The Past, Present and Future of Interactive Mapping: Part I

Here at Three Scale, we strive to always be ahead of the curve when it comes to interactive mapping.  Cartographers by trade, it is our goal to create the best mapping experience possible, and the best way to achieve this is knowing where we have been, what tools are currently available, and where will online mapping take us in the future. The internet has changed the game in how people engage the world around them and interactive web mapping has benefited immensely over the years because of this.  So what’s next?  Before we look to the future, we need to talk about the huge leaps mapping has taken over the past 20 years.

The Past: Loading, Loading, and More Loading…

In the olden days, and by olden days I am referring to life us Millennials experienced before the internet, the only way to interact with a map was to unfold a paper version and attempt to use if for directions (yes, for some reason we made maps out of paper).  Mapping as a whole was turned on its head with the advent of GIS (Geographic Information Systems) and the public use of GPS satellites.  Suddenly, the amount of detail and control in digital mapping changed the way we view our planet, let alone finally allow you to find yourself on a map.  It was only a matter of time before these interactive capabilities where translated to the net, but before that could happen, some major advances in web technology were needed.

If you had the pleasure of using the internet during the dial-up days, you will know that load speeds where painfully slow, so interactive mapping was the least of your worries back then. With the introduction of DSL and cable internet, serious web browsing could finally be achieved.  Even with these advancements, online mapping was still limited to two main platforms: a basic Google map embed or deal with building a Flash-based mapping tool.  While the later offered the most advanced way of viewing maps within your web browser, it wasn’t until the release of Google’s Maps API that interactive mapping was truly introduced to the masses (can you even image not having a map by your side today?).   But Google Maps could only take you so far, and creating a custom interactive map took some highly technical, not to mention expensive, programming knowledge, especially given how poorly these maps would run on most computers at that time.  The technology simply was not there, until now.


Google Maps has come a long way, take a look at the above YouTube clip to find out more.

The Present: Terabytes, I Just Got Used to Gigabytes…

Luckily, over the past 5 years, web standards and computer hardware have come a long way, and so has interactive mapping.  With the dramatic increase in internet download/upload speeds (the U.S. average is 7.6 megabytes per second according to Akamai’s “The State of the Internet” report), surfing the web has gone from checking one’s email and doing simple Google searches, to creating this immersive experience where anyone can be connected to everyone with just the click of a button.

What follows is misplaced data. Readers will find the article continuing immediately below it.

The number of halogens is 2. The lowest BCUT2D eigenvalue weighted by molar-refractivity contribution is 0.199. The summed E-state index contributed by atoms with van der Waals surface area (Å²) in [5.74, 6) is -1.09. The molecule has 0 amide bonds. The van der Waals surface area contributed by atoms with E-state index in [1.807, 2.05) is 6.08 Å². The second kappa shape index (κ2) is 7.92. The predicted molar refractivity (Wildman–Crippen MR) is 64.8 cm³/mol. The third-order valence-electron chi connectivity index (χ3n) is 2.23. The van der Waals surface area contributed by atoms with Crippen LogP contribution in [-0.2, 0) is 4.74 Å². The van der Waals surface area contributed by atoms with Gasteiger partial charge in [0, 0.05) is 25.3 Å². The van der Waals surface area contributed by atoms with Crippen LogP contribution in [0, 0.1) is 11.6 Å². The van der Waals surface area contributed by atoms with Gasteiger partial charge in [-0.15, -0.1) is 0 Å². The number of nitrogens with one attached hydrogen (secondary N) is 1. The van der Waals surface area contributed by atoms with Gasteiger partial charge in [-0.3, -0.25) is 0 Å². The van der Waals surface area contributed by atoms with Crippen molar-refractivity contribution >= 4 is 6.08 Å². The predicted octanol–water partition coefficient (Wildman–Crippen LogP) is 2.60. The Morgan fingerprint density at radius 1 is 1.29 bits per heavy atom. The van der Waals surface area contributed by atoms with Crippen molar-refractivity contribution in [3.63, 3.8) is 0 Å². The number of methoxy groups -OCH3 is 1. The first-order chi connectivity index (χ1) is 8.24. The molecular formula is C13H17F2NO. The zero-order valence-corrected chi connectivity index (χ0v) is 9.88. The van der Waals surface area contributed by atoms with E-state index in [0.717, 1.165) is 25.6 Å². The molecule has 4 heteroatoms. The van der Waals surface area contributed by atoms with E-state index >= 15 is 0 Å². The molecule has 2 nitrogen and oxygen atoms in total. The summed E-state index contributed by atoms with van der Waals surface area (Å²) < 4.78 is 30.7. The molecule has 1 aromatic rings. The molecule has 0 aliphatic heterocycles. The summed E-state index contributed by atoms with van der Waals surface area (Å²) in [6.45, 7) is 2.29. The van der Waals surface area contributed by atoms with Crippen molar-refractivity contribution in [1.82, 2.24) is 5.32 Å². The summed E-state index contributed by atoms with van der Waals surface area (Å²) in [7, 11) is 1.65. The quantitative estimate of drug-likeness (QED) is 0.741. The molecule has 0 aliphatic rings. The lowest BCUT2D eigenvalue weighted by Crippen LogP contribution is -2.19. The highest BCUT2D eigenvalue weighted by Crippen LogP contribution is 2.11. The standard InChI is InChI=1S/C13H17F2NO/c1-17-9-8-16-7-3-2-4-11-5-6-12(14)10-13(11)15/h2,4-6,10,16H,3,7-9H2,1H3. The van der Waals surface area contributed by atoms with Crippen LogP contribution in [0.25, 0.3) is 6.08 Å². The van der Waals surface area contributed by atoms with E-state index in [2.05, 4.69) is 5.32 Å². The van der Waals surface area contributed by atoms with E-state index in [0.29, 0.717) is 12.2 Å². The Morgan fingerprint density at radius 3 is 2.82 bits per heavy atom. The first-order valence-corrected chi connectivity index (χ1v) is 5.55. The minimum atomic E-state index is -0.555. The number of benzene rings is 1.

Now that the internet is scratching the surface of its full potential, web browsing technology is also following suit.  I advise anyone looking to find out more about current web technologies to read through the interactive web book titled “20 Things I Learned about Browsers and the Web”.  Terms like HTML5, CSS3, JavaScript, and JQuery may sound foreign to most people, but they are the tools that are shaping the future of the web.  All of these play a crucial role in the current developments of new, open source, multi-platform interactive mapping technologies.  Yes, rendering a beautiful yet capable online map still takes a good technical background and some custom coding experience, but both the price and load times have dropped considerably in recent years.  Three Scale’s interactive map platform, MicroMaps, has benefited from these HTML5 web standards, evident in the release of our Mobile version and the soon to be released JavaScript Desktop version.  Powered by Leaflet, an open source JavaScript mapping application, our HTML5 maps will now be tiled, allowing us to really ramp up the file sizes of our basemaps and points of interest (POI). More importantly, MicroMaps will now be optimized for every smart device, truly making our maps mobile, and mobile is undoubtedly the future of interactive mapping.

McMurry University’s mobile map is a great example of how Three Scale’s MicroMaps works across all platforms thanks to HTML5.

Click to view larger size.

Click to view larger size.

So what’s next for interactive mapping? Check back next Wednesday for Part 2 of “The Past, Present, and Future of Interactive Mapping” and be sure to follow us on Facebook and Twitter.